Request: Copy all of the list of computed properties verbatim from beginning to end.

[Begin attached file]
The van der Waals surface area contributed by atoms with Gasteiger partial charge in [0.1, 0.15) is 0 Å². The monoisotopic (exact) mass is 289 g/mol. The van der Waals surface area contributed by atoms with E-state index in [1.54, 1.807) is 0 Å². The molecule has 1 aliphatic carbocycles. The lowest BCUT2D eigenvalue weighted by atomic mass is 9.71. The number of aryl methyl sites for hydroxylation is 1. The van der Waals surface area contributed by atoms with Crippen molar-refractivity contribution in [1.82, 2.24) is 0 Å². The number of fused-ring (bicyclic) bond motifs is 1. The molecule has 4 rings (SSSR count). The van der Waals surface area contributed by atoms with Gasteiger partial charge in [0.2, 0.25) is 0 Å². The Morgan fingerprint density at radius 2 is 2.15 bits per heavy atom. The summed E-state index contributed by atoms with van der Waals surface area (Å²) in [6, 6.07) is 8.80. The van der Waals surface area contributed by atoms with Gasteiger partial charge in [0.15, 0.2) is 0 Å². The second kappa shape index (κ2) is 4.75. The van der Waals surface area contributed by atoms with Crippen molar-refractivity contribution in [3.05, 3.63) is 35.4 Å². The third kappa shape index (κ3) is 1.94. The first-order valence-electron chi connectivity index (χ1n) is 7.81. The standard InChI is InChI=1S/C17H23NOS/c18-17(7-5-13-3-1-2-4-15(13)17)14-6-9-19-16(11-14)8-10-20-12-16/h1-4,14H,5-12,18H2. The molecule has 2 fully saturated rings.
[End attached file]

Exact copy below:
The van der Waals surface area contributed by atoms with Gasteiger partial charge in [0.1, 0.15) is 0 Å². The monoisotopic (exact) mass is 289 g/mol. The van der Waals surface area contributed by atoms with E-state index in [1.54, 1.807) is 0 Å². The molecule has 1 aliphatic carbocycles. The lowest BCUT2D eigenvalue weighted by atomic mass is 9.71. The number of aryl methyl sites for hydroxylation is 1. The van der Waals surface area contributed by atoms with Crippen molar-refractivity contribution in [1.82, 2.24) is 0 Å². The number of fused-ring (bicyclic) bond motifs is 1. The molecule has 4 rings (SSSR count). The van der Waals surface area contributed by atoms with Gasteiger partial charge in [0.2, 0.25) is 0 Å². The Morgan fingerprint density at radius 2 is 2.15 bits per heavy atom. The summed E-state index contributed by atoms with van der Waals surface area (Å²) in [6, 6.07) is 8.80. The van der Waals surface area contributed by atoms with Gasteiger partial charge in [0.15, 0.2) is 0 Å². The second kappa shape index (κ2) is 4.75. The van der Waals surface area contributed by atoms with Crippen molar-refractivity contribution in [3.05, 3.63) is 35.4 Å². The third kappa shape index (κ3) is 1.94. The first-order valence-electron chi connectivity index (χ1n) is 7.81. The standard InChI is InChI=1S/C17H23NOS/c18-17(7-5-13-3-1-2-4-15(13)17)14-6-9-19-16(11-14)8-10-20-12-16/h1-4,14H,5-12,18H2. The molecule has 2 fully saturated rings.